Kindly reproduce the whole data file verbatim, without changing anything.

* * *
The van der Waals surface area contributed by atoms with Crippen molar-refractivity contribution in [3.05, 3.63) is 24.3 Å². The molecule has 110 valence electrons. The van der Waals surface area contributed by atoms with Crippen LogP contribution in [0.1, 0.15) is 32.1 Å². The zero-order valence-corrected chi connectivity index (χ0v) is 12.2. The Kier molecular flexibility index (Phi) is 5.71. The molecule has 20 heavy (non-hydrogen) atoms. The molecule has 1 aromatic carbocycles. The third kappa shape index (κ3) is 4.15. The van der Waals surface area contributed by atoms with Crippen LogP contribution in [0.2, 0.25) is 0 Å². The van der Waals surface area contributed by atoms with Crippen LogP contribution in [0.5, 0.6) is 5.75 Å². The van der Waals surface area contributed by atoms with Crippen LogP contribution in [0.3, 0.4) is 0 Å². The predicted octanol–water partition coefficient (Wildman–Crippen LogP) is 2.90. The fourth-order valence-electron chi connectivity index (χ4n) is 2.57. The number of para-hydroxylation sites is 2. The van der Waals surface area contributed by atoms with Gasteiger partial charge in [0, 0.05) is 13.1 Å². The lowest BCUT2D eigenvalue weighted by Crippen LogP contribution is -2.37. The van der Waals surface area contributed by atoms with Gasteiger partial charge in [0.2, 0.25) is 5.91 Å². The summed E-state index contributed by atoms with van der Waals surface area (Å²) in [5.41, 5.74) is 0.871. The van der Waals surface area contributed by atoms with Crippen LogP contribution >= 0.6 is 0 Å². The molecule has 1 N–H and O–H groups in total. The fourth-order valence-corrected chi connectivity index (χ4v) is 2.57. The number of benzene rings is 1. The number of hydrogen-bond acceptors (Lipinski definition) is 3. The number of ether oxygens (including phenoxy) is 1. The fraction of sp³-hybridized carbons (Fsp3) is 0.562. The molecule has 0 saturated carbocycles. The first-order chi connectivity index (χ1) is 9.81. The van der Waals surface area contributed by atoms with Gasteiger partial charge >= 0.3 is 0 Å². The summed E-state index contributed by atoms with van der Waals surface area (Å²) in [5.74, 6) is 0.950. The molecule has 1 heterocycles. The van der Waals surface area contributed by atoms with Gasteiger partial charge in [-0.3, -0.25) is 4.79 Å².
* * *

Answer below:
The van der Waals surface area contributed by atoms with Crippen molar-refractivity contribution in [3.05, 3.63) is 24.3 Å². The molecule has 110 valence electrons. The van der Waals surface area contributed by atoms with Crippen LogP contribution in [0.1, 0.15) is 32.1 Å². The zero-order valence-corrected chi connectivity index (χ0v) is 12.2. The Kier molecular flexibility index (Phi) is 5.71. The molecule has 20 heavy (non-hydrogen) atoms. The molecule has 1 aromatic carbocycles. The third kappa shape index (κ3) is 4.15. The van der Waals surface area contributed by atoms with Crippen LogP contribution in [0.2, 0.25) is 0 Å². The van der Waals surface area contributed by atoms with Crippen LogP contribution in [0.5, 0.6) is 5.75 Å². The van der Waals surface area contributed by atoms with Crippen LogP contribution in [0.3, 0.4) is 0 Å². The predicted octanol–water partition coefficient (Wildman–Crippen LogP) is 2.90. The fourth-order valence-electron chi connectivity index (χ4n) is 2.57. The number of para-hydroxylation sites is 2. The van der Waals surface area contributed by atoms with Gasteiger partial charge in [0, 0.05) is 13.1 Å². The lowest BCUT2D eigenvalue weighted by Crippen LogP contribution is -2.37. The van der Waals surface area contributed by atoms with Gasteiger partial charge in [0.2, 0.25) is 5.91 Å². The summed E-state index contributed by atoms with van der Waals surface area (Å²) in [5.41, 5.74) is 0.871. The van der Waals surface area contributed by atoms with Crippen LogP contribution >= 0.6 is 0 Å². The molecule has 1 N–H and O–H groups in total. The fourth-order valence-corrected chi connectivity index (χ4v) is 2.57. The number of benzene rings is 1. The number of hydrogen-bond acceptors (Lipinski definition) is 3. The number of ether oxygens (including phenoxy) is 1. The fraction of sp³-hybridized carbons (Fsp3) is 0.562. The molecule has 0 saturated carbocycles. The first-order chi connectivity index (χ1) is 9.81. The van der Waals surface area contributed by atoms with Gasteiger partial charge >= 0.3 is 0 Å². The summed E-state index contributed by atoms with van der Waals surface area (Å²) in [5.74, 6) is 0.950. The molecule has 1 heterocycles. The van der Waals surface area contributed by atoms with Gasteiger partial charge in [-0.3, -0.25) is 4.79 Å².